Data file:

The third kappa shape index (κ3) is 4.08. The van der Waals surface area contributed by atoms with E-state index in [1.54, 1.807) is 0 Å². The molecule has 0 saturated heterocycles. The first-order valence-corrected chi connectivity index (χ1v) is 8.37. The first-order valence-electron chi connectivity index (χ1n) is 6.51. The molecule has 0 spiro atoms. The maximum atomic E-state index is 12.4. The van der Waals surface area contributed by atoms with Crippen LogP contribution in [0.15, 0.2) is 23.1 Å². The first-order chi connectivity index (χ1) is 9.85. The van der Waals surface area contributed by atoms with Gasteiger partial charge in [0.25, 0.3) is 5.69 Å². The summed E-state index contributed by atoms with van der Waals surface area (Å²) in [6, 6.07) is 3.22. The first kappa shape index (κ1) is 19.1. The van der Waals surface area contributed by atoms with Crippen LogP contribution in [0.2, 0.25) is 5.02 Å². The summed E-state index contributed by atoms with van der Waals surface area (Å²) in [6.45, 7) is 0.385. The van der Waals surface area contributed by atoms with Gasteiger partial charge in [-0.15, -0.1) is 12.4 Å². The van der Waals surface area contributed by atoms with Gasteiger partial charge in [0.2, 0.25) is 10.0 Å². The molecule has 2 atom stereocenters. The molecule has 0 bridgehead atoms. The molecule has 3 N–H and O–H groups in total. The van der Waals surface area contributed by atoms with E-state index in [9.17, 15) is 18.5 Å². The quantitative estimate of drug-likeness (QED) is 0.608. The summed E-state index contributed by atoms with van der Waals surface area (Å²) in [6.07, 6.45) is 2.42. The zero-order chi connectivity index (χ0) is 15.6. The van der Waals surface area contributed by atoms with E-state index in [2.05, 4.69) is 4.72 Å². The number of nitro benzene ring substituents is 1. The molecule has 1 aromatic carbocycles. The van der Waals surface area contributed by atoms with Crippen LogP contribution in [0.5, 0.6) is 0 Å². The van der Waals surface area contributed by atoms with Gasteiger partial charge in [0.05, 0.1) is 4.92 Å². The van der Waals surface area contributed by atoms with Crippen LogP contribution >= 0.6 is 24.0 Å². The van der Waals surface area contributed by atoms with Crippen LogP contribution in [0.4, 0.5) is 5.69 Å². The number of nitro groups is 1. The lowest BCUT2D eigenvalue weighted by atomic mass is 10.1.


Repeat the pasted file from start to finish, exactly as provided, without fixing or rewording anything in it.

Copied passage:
The third kappa shape index (κ3) is 4.08. The van der Waals surface area contributed by atoms with E-state index in [1.54, 1.807) is 0 Å². The molecule has 0 saturated heterocycles. The first-order valence-corrected chi connectivity index (χ1v) is 8.37. The first-order valence-electron chi connectivity index (χ1n) is 6.51. The molecule has 0 spiro atoms. The maximum atomic E-state index is 12.4. The van der Waals surface area contributed by atoms with Crippen LogP contribution in [0.15, 0.2) is 23.1 Å². The first-order chi connectivity index (χ1) is 9.85. The van der Waals surface area contributed by atoms with Gasteiger partial charge in [0.25, 0.3) is 5.69 Å². The summed E-state index contributed by atoms with van der Waals surface area (Å²) in [6, 6.07) is 3.22. The first kappa shape index (κ1) is 19.1. The van der Waals surface area contributed by atoms with Crippen LogP contribution in [0.2, 0.25) is 5.02 Å². The summed E-state index contributed by atoms with van der Waals surface area (Å²) in [6.45, 7) is 0.385. The van der Waals surface area contributed by atoms with Gasteiger partial charge in [-0.15, -0.1) is 12.4 Å². The van der Waals surface area contributed by atoms with Gasteiger partial charge in [0.2, 0.25) is 10.0 Å². The molecule has 2 atom stereocenters. The molecule has 0 bridgehead atoms. The molecule has 3 N–H and O–H groups in total. The van der Waals surface area contributed by atoms with E-state index in [9.17, 15) is 18.5 Å². The quantitative estimate of drug-likeness (QED) is 0.608. The summed E-state index contributed by atoms with van der Waals surface area (Å²) in [6.07, 6.45) is 2.42. The zero-order chi connectivity index (χ0) is 15.6. The van der Waals surface area contributed by atoms with E-state index in [2.05, 4.69) is 4.72 Å². The number of nitro benzene ring substituents is 1. The molecule has 1 aromatic carbocycles. The van der Waals surface area contributed by atoms with Crippen LogP contribution in [0.5, 0.6) is 0 Å². The van der Waals surface area contributed by atoms with Gasteiger partial charge in [0.05, 0.1) is 4.92 Å². The van der Waals surface area contributed by atoms with Crippen LogP contribution >= 0.6 is 24.0 Å². The van der Waals surface area contributed by atoms with Crippen LogP contribution in [0.4, 0.5) is 5.69 Å². The number of nitro groups is 1. The lowest BCUT2D eigenvalue weighted by atomic mass is 10.1.